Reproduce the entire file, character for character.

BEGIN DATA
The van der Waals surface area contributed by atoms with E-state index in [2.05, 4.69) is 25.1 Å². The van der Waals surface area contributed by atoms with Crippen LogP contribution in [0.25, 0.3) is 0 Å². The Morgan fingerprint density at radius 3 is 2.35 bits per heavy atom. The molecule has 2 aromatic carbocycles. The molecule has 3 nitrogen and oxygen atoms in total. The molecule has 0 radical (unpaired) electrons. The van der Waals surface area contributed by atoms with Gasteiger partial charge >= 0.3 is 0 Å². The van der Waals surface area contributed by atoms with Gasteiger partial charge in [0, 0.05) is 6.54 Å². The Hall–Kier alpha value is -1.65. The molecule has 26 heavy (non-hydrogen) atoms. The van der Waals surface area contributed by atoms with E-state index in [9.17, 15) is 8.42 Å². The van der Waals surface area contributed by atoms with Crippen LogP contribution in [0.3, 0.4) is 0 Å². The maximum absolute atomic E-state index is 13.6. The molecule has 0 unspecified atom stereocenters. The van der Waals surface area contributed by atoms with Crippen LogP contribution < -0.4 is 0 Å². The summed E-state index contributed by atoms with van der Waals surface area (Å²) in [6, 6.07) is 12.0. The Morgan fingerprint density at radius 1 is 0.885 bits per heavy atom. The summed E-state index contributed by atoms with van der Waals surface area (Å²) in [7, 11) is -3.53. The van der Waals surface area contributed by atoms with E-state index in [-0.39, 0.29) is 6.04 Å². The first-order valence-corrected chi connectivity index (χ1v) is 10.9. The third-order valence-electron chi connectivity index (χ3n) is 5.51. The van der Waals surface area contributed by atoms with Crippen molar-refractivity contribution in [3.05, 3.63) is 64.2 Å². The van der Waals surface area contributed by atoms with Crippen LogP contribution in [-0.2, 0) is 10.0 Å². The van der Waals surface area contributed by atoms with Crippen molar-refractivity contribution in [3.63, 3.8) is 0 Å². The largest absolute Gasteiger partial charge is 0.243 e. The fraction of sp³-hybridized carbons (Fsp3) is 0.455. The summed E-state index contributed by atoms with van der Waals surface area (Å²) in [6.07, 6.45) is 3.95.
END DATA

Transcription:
The van der Waals surface area contributed by atoms with E-state index in [2.05, 4.69) is 25.1 Å². The van der Waals surface area contributed by atoms with Crippen LogP contribution in [0.25, 0.3) is 0 Å². The Morgan fingerprint density at radius 3 is 2.35 bits per heavy atom. The molecule has 2 aromatic carbocycles. The molecule has 3 nitrogen and oxygen atoms in total. The molecule has 0 radical (unpaired) electrons. The van der Waals surface area contributed by atoms with Gasteiger partial charge >= 0.3 is 0 Å². The van der Waals surface area contributed by atoms with Gasteiger partial charge in [0, 0.05) is 6.54 Å². The Hall–Kier alpha value is -1.65. The molecule has 26 heavy (non-hydrogen) atoms. The van der Waals surface area contributed by atoms with E-state index in [9.17, 15) is 8.42 Å². The van der Waals surface area contributed by atoms with Crippen LogP contribution in [0.3, 0.4) is 0 Å². The maximum absolute atomic E-state index is 13.6. The molecule has 0 unspecified atom stereocenters. The van der Waals surface area contributed by atoms with Crippen LogP contribution < -0.4 is 0 Å². The summed E-state index contributed by atoms with van der Waals surface area (Å²) in [6, 6.07) is 12.0. The Morgan fingerprint density at radius 1 is 0.885 bits per heavy atom. The summed E-state index contributed by atoms with van der Waals surface area (Å²) in [7, 11) is -3.53. The van der Waals surface area contributed by atoms with E-state index in [-0.39, 0.29) is 6.04 Å². The first-order valence-corrected chi connectivity index (χ1v) is 10.9. The third-order valence-electron chi connectivity index (χ3n) is 5.51. The van der Waals surface area contributed by atoms with Crippen molar-refractivity contribution in [3.05, 3.63) is 64.2 Å². The van der Waals surface area contributed by atoms with Crippen LogP contribution in [-0.2, 0) is 10.0 Å². The van der Waals surface area contributed by atoms with Crippen molar-refractivity contribution in [3.63, 3.8) is 0 Å². The largest absolute Gasteiger partial charge is 0.243 e. The fraction of sp³-hybridized carbons (Fsp3) is 0.455. The summed E-state index contributed by atoms with van der Waals surface area (Å²) in [6.07, 6.45) is 3.95.